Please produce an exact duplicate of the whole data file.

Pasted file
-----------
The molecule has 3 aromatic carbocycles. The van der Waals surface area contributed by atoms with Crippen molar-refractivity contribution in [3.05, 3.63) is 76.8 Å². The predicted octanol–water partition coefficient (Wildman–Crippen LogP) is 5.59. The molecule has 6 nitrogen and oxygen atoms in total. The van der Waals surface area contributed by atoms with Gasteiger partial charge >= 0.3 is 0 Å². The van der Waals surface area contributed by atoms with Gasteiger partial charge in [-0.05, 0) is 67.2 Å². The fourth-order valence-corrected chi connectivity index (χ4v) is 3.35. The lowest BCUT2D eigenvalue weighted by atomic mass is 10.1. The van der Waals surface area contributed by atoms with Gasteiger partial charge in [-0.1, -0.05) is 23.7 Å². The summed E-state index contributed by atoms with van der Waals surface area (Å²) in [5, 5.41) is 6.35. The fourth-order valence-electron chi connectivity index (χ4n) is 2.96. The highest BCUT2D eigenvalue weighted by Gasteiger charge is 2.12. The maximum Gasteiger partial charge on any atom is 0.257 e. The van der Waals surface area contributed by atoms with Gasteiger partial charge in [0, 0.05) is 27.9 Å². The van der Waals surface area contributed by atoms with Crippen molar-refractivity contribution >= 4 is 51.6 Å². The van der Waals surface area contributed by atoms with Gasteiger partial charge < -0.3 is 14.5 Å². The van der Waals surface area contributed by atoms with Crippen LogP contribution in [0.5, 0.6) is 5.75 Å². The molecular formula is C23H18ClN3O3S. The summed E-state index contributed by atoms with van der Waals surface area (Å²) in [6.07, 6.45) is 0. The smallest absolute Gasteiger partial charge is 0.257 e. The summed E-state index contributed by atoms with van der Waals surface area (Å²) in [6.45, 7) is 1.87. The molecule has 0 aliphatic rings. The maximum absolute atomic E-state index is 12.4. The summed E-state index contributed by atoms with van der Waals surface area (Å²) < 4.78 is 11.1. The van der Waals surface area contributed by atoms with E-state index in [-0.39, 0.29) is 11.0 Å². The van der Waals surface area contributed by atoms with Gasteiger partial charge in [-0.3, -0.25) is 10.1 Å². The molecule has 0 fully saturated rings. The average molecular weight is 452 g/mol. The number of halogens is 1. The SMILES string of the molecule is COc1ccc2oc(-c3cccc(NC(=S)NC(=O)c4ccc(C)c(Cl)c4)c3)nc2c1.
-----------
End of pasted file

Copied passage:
The molecule has 3 aromatic carbocycles. The van der Waals surface area contributed by atoms with Crippen molar-refractivity contribution in [3.05, 3.63) is 76.8 Å². The predicted octanol–water partition coefficient (Wildman–Crippen LogP) is 5.59. The molecule has 6 nitrogen and oxygen atoms in total. The van der Waals surface area contributed by atoms with Gasteiger partial charge >= 0.3 is 0 Å². The van der Waals surface area contributed by atoms with Gasteiger partial charge in [-0.05, 0) is 67.2 Å². The fourth-order valence-corrected chi connectivity index (χ4v) is 3.35. The lowest BCUT2D eigenvalue weighted by atomic mass is 10.1. The van der Waals surface area contributed by atoms with Gasteiger partial charge in [-0.1, -0.05) is 23.7 Å². The summed E-state index contributed by atoms with van der Waals surface area (Å²) in [5, 5.41) is 6.35. The fourth-order valence-electron chi connectivity index (χ4n) is 2.96. The highest BCUT2D eigenvalue weighted by Gasteiger charge is 2.12. The maximum Gasteiger partial charge on any atom is 0.257 e. The van der Waals surface area contributed by atoms with Gasteiger partial charge in [0, 0.05) is 27.9 Å². The van der Waals surface area contributed by atoms with Crippen molar-refractivity contribution >= 4 is 51.6 Å². The van der Waals surface area contributed by atoms with Gasteiger partial charge < -0.3 is 14.5 Å². The van der Waals surface area contributed by atoms with Crippen LogP contribution in [0.5, 0.6) is 5.75 Å². The molecular formula is C23H18ClN3O3S. The summed E-state index contributed by atoms with van der Waals surface area (Å²) in [6.07, 6.45) is 0. The smallest absolute Gasteiger partial charge is 0.257 e. The summed E-state index contributed by atoms with van der Waals surface area (Å²) in [6.45, 7) is 1.87. The molecule has 0 aliphatic rings. The maximum absolute atomic E-state index is 12.4. The summed E-state index contributed by atoms with van der Waals surface area (Å²) < 4.78 is 11.1. The van der Waals surface area contributed by atoms with E-state index in [-0.39, 0.29) is 11.0 Å². The van der Waals surface area contributed by atoms with Gasteiger partial charge in [-0.3, -0.25) is 10.1 Å². The molecule has 0 fully saturated rings. The average molecular weight is 452 g/mol. The number of halogens is 1. The SMILES string of the molecule is COc1ccc2oc(-c3cccc(NC(=S)NC(=O)c4ccc(C)c(Cl)c4)c3)nc2c1.